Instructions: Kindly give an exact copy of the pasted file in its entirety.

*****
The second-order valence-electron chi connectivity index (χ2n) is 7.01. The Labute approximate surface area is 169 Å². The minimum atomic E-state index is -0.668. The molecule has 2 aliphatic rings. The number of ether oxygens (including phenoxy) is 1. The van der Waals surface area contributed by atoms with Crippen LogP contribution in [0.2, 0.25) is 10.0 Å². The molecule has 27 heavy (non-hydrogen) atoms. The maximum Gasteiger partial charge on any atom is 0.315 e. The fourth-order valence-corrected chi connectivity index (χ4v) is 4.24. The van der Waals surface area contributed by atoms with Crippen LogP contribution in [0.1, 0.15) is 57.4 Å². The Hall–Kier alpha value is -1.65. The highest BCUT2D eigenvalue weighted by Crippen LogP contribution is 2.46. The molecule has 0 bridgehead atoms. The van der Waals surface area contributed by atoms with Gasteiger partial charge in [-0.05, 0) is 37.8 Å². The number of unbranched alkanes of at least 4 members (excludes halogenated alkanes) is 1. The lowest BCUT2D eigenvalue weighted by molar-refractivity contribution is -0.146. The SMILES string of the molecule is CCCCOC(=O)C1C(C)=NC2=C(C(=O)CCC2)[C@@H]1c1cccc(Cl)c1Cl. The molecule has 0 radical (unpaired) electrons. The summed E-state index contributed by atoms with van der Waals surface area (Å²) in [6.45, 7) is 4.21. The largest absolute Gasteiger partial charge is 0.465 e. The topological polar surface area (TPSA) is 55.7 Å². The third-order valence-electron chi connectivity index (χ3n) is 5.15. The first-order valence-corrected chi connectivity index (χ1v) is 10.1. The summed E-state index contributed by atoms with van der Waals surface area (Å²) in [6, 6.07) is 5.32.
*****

The second-order valence-electron chi connectivity index (χ2n) is 7.01. The Labute approximate surface area is 169 Å². The minimum atomic E-state index is -0.668. The molecule has 2 aliphatic rings. The number of ether oxygens (including phenoxy) is 1. The van der Waals surface area contributed by atoms with Crippen LogP contribution in [0.2, 0.25) is 10.0 Å². The molecule has 27 heavy (non-hydrogen) atoms. The maximum Gasteiger partial charge on any atom is 0.315 e. The fourth-order valence-corrected chi connectivity index (χ4v) is 4.24. The van der Waals surface area contributed by atoms with Crippen LogP contribution in [0.1, 0.15) is 57.4 Å². The Hall–Kier alpha value is -1.65. The highest BCUT2D eigenvalue weighted by Crippen LogP contribution is 2.46. The molecule has 0 bridgehead atoms. The van der Waals surface area contributed by atoms with Gasteiger partial charge in [-0.05, 0) is 37.8 Å². The number of unbranched alkanes of at least 4 members (excludes halogenated alkanes) is 1. The lowest BCUT2D eigenvalue weighted by molar-refractivity contribution is -0.146. The SMILES string of the molecule is CCCCOC(=O)C1C(C)=NC2=C(C(=O)CCC2)[C@@H]1c1cccc(Cl)c1Cl. The molecule has 0 radical (unpaired) electrons. The summed E-state index contributed by atoms with van der Waals surface area (Å²) in [6.45, 7) is 4.21. The largest absolute Gasteiger partial charge is 0.465 e. The topological polar surface area (TPSA) is 55.7 Å². The third-order valence-electron chi connectivity index (χ3n) is 5.15. The first-order valence-corrected chi connectivity index (χ1v) is 10.1. The summed E-state index contributed by atoms with van der Waals surface area (Å²) in [6, 6.07) is 5.32.